Afghanistan is one of those situations where you really have no good choices. We couldn't allow them to harbor Bin Laden after 9/11, if for no other reason than they would have launched more attacks, and we didn't really have any use for the country after we went in. Ultimately, the only really viable COA comes from Aliens: Nuke it from orbit. It's the only way to be sure.
McChrystal is a warrior General in the vein of men like Patton, MacArthur or Admiral Nimitz; you know, men who actually get shit done. Corporate Generals like Jones sit their happy asses in cushy chairs at the Pentagon while real warriors are out bleeding and dying in some God-forsaken shithole like Afghanistan.
First BP, now McChrystal. Wonder who's ass the Boy Wonder is going to aim to kick next?
I see this as just another step to transform the US Military.
If DADT is removed, then many in the service today will re-up, those who can retire will.
This new thing with Gen. McChrystal is to get the officer corp to either resign, or get in line with admistration.
The jackels who followed Obama to Washington want a military that is loyal to their beliefs and ideology.
They want a military that obeys orders that normally would be unlawful or, goes against their oath of defending the Constituion.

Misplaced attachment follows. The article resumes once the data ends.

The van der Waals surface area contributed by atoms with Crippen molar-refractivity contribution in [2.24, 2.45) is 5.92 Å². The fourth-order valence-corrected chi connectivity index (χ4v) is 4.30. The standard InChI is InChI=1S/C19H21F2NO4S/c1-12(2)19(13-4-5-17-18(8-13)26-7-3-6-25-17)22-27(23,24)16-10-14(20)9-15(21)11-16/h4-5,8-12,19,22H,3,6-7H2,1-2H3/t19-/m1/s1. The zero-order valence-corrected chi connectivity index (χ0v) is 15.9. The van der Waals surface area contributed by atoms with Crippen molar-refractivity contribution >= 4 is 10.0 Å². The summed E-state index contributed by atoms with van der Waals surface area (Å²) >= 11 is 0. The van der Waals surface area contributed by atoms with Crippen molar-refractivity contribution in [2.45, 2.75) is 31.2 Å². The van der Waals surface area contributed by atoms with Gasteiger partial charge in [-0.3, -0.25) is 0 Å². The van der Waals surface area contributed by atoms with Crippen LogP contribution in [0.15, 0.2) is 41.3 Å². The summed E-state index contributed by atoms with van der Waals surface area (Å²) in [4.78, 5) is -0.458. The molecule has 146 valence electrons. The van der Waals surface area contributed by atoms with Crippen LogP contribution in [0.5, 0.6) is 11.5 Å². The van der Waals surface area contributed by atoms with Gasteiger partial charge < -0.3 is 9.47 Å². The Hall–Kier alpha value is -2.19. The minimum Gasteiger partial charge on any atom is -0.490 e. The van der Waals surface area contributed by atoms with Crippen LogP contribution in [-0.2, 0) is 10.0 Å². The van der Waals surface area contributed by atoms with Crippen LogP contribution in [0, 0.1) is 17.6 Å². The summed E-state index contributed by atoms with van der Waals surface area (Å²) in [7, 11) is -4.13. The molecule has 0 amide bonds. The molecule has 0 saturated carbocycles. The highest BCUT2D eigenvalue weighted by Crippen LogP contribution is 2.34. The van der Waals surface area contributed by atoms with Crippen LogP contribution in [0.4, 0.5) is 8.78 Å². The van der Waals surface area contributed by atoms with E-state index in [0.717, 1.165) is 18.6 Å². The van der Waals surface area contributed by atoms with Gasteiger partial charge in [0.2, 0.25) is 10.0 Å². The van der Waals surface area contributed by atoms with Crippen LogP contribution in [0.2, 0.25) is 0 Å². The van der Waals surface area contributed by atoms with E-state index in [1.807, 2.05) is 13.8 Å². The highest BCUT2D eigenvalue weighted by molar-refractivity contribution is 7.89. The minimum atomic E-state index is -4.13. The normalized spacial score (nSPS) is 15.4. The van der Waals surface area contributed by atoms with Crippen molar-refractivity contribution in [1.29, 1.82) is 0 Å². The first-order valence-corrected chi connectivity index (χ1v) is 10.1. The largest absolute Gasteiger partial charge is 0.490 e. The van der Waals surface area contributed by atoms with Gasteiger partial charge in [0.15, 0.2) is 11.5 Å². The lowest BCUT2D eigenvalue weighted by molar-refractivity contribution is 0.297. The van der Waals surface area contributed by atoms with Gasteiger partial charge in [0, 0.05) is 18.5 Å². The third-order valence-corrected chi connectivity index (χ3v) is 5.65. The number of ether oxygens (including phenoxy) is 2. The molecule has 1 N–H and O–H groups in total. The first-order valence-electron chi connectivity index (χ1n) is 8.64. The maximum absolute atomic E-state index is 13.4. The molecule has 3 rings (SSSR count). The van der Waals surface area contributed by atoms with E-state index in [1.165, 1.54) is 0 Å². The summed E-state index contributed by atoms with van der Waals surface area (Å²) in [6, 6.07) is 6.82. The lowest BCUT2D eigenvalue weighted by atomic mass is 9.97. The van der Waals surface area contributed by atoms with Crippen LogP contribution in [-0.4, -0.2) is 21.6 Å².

Last edited by djones520; 06-22-2010 at 03:08 PM.
Last edited by lacarnut; 06-22-2010 at 03:12 PM.
I applaud him for saying what he thought, but there's a reason Obama has allowed him to lead the war in Afganistan.The night before the general is scheduled to visit Sgt. Arroyo’s platoon for the memorial, I arrive at Combat Outpost JFM to speak with the soldiers he had gone on patrol with. JFM is a small encampment, ringed by high blast walls and guard towers. Almost all of the soldiers here have been on repeated combat tours in both Iraq and Afghanistan, and have seen some of the worst fighting of both wars. But they are especially angered by Ingram’s death. His commanders had repeatedly requested permission to tear down the house where Ingram was killed, noting that it was often used as a combat position by the Taliban. But due to McChrystal’s new restrictions to avoid upsetting civilians, the request had been denied. “These were abandoned houses,” fumes Staff Sgt. Kennith Hicks. “Nobody was coming back to live in them.”
One soldier shows me the list of new regulations the platoon was given. “Patrol only in areas that you are reasonably certain that you will not have to defend yourselves with lethal force,” the laminated card reads. For a soldier who has traveled halfway around the world to fight, that’s like telling a cop he should only patrol in areas where he knows he won’t have to make arrests. “Does that make any f–king sense?” Pfc. Jared Pautsch. “We should just drop a f–king bomb on this place. You sit and ask yourself: What are we doing here?”
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